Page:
Shia Labeouf celebrity profile, who is, net worth, photos and what films has he been in?

Shia LaBeouf’s natural charm and acting talent plus exciting energy has secured his place as one of Hollywood’s leading men.

Birth Name: Shia Saide LaBeouf

Birth Place: Los Angeles, California, United States

Profession Actor starring in movies including Charlie’s Angels, I, Robot, Transformers, Indiana Jones and the Kingdom of the Crystal Skull, The Peanut Butter Falcon


  • Mother is a former ballerina; father is a stand-up comedian/rodeo clown who once toured as the Doobie Brothers’ opening act
  • Began performing raunchy stand-up comedy at age 10, and had hired an agent through the Yellow Pages by the time he was 13
  • Breakout role was Louis Stevens on the Disney Channel sitcom Even Stevens, which won him a 2003 Daytime Emmy Award
  • Was accepted into Yale University in New Haven, CT, but put off plans to attend in order to focus on his acting career
  • Appeared in movies from big-budget blockbusters like I, Robot (2004) and the Transformers trilogy (2007-2011) to indie films such as The Battle of Shaker Heights (2003) and Bobby (2006)
  • Convinced Dito Montiel, director of 2006’s A Guide to Recognizing Your Saints, that he could handle the dramatic role by punching a hole in a casting-office wall
  • Suffered serious damage to his left hand in a 2008 auto accident in Los Angeles, requiring multiple surgeries
  • Completed the 2010 Los Angeles Marathon in 4 hours, 35 minutes
  • Appeared in the music video for Sia’s “Elastic Heart” in 2015

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For three years, from 2000 until 2003, most people knew him as the mop-headed, wise-cracking younger brother Louis on the top-rated Disney Channel series Even Stevens. But in 2003, thanks to his breakthrough lead role in the movie Holes, teen actor Shia LaBeouf made an almost seamless transition from the small screen to the big screen. That same year LaBeouf appeared in no fewer than three other movies, taking small roles in Dumb and Dumberer and Charlie’s Angels: Full Throttle, and starring in the acclaimed HBO show The Battle of Shaker Heights. It seemed LaBeouf was everywhere. He garnered praise from surprised critics, who called him an up-and-comer to watch. Teen People placed him firmly on their Young Hollywood Hot List in 2004, and his fan base grew broader by the minute. There was no stopping LaBeouf, who went on to costar in the 2005 blockbuster Constantine and to play American golf icon Francis Ouimet in The Greatest Game Ever Played (2005). In less than two years LaBeouf transformed from cheeky child performer to an adult star to be reckoned with.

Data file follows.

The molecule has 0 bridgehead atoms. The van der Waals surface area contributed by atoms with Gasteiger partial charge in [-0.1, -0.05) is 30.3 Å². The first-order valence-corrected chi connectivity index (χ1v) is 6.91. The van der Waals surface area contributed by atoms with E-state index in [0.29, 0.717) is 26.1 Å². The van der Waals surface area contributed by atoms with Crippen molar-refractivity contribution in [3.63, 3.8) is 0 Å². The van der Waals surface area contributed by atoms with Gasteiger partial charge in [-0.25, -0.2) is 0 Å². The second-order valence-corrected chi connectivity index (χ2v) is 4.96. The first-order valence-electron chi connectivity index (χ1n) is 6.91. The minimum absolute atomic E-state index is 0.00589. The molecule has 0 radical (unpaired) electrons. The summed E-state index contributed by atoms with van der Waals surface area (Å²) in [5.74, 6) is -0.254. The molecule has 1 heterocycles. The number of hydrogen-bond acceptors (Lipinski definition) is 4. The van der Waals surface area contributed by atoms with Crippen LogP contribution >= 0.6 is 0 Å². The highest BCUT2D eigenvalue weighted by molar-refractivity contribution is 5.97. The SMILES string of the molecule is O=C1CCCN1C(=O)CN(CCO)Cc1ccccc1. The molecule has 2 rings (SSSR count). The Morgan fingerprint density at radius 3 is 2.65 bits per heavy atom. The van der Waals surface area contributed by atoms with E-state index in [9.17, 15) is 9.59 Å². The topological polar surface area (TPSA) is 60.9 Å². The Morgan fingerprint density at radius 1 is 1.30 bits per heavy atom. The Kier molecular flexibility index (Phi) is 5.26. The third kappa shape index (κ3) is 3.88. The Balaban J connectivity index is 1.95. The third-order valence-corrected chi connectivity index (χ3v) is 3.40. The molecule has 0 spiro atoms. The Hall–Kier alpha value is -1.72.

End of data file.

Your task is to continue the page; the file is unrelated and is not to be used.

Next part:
Year Title Role
2019 Honey Boy James Lort
2019 The Peanut Butter Falcon Tyler
2017 Borg vs McEnroe John McEnroe
2016 American Honey Jake
2015 Man Down Gabriel Drummer
2014 Fury (2014) Boyd “Bible” Swan
2013 Nymphomaniac: Volume I Jerôme
2013 Nymphomaniac: Volume II Jerôme
2013 Charlie Countryman Charlie Countryman
2012 The Company You Keep Ben Shepard
2012 Lawless (2012) Jack Bondurant
2011 Transformers: Dark of the Moon Sam Witwicky
2010 Wall Street: Money Never Sleeps Jake Moore